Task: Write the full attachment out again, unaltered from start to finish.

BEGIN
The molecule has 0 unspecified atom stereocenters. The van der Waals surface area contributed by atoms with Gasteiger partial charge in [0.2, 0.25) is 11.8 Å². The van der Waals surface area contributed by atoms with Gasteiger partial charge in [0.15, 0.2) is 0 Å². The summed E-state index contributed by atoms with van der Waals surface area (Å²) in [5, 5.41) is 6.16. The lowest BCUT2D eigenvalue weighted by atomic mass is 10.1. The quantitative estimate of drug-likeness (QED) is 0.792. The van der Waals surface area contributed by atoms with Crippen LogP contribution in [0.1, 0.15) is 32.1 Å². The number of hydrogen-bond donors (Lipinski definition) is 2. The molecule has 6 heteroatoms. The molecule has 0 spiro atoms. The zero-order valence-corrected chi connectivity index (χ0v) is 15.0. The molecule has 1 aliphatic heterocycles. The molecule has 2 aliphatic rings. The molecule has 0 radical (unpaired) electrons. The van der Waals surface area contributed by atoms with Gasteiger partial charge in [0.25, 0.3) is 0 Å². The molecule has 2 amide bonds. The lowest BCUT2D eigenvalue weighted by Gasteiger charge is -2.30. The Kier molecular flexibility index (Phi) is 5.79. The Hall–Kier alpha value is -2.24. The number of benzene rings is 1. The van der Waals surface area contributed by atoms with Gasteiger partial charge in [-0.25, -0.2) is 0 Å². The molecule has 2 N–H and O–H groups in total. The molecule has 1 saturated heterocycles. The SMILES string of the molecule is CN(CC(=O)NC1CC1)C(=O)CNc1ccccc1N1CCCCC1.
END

The molecule has 0 unspecified atom stereocenters. The van der Waals surface area contributed by atoms with Gasteiger partial charge in [0.2, 0.25) is 11.8 Å². The van der Waals surface area contributed by atoms with Gasteiger partial charge in [0.15, 0.2) is 0 Å². The summed E-state index contributed by atoms with van der Waals surface area (Å²) in [5, 5.41) is 6.16. The lowest BCUT2D eigenvalue weighted by atomic mass is 10.1. The quantitative estimate of drug-likeness (QED) is 0.792. The van der Waals surface area contributed by atoms with Crippen LogP contribution in [0.1, 0.15) is 32.1 Å². The number of hydrogen-bond donors (Lipinski definition) is 2. The molecule has 6 heteroatoms. The molecule has 0 spiro atoms. The zero-order valence-corrected chi connectivity index (χ0v) is 15.0. The molecule has 1 aliphatic heterocycles. The molecule has 2 aliphatic rings. The molecule has 0 radical (unpaired) electrons. The van der Waals surface area contributed by atoms with Gasteiger partial charge in [0.25, 0.3) is 0 Å². The molecule has 2 amide bonds. The lowest BCUT2D eigenvalue weighted by Gasteiger charge is -2.30. The Kier molecular flexibility index (Phi) is 5.79. The Hall–Kier alpha value is -2.24. The number of benzene rings is 1. The van der Waals surface area contributed by atoms with Gasteiger partial charge in [-0.25, -0.2) is 0 Å². The molecule has 2 N–H and O–H groups in total. The molecule has 1 saturated heterocycles. The SMILES string of the molecule is CN(CC(=O)NC1CC1)C(=O)CNc1ccccc1N1CCCCC1.